The Monetary Authority of Singapore has published a whitepaper in collaboration with other central banks and financial institutions.
The central bank proposed standards for the use of digital money, including Central Bank Digital Currencies (CBDC).
The MAS tapped the International Monetary Fund as well as Amazon and DBS for its proposal.
The Monetary Authority of Singapore (MAS) has released a white paper in collaboration with the International Monetary Fund (IMF), the central banks of Italy and South Korea, as well as multiple industry giants. The Singaporean Central Bank proposed a common protocol for specifying conditions for the use of digital money, including central bank digital currencies (CBDC), tokenized bank deposits, and stablecoins on a distributed ledger.
MAS Taps Amazon and DBS To Collaborate on CBDC & Stablecoin Rules
According to a press release from the Monetary Authority of Singapore, the whitepaper was supported by the release of software prototypes that demonstrate the concept of Purpose Bound Money (PBM). PBM enables senders to specify conditions, such as validity period and types of shops when making transfers in CBDCs and stablecoins. The MAS was assisted by Banca d’Italia, Bank of Korea as well as fintech and financial institutions.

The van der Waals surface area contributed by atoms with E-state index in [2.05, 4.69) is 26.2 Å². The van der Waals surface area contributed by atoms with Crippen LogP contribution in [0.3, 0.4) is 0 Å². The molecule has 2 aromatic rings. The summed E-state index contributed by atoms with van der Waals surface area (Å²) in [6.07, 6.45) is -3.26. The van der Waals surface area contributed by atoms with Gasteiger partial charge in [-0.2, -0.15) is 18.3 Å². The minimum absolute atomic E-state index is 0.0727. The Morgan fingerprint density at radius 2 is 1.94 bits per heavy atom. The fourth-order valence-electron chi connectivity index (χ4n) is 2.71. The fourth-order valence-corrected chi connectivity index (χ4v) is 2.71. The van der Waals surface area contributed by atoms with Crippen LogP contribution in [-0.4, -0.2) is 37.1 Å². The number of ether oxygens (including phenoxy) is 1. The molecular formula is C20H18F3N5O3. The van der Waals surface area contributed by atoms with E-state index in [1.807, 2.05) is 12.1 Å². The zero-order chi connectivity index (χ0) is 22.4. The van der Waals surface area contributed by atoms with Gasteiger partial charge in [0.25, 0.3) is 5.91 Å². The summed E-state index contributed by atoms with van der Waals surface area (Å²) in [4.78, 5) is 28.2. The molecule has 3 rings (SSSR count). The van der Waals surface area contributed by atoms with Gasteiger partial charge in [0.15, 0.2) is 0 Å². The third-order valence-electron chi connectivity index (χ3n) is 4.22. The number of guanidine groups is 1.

“This collaboration among industry players and policymakers has helped achieve important advances in settlement efficiency, merchant acquisition, and user experience with the use of digital money. More importantly, it has enhanced the prospects for digital money becoming a key component of the future financial and payments landscape.”
Sopnendu Mohanty, Chief FinTech Officer, Monetary Authority of Singapore
The central banks tapped industry leaders, including Amazon, Grab, and Fazz for a use case involving escrow arrangements for online retail payments. This would allow payment to be released to the merchant only when the customer receives the items purchased, thus providing greater assurance to both parties.
Meanwhile, DBS, NETS, and UOB will help with trials, including PBM-based cashback and other incentives to improve consumer experiences while reducing frictions faced by merchants, such as manual reconciliation of sales proceeds and time needed to onboard new sales campaigns.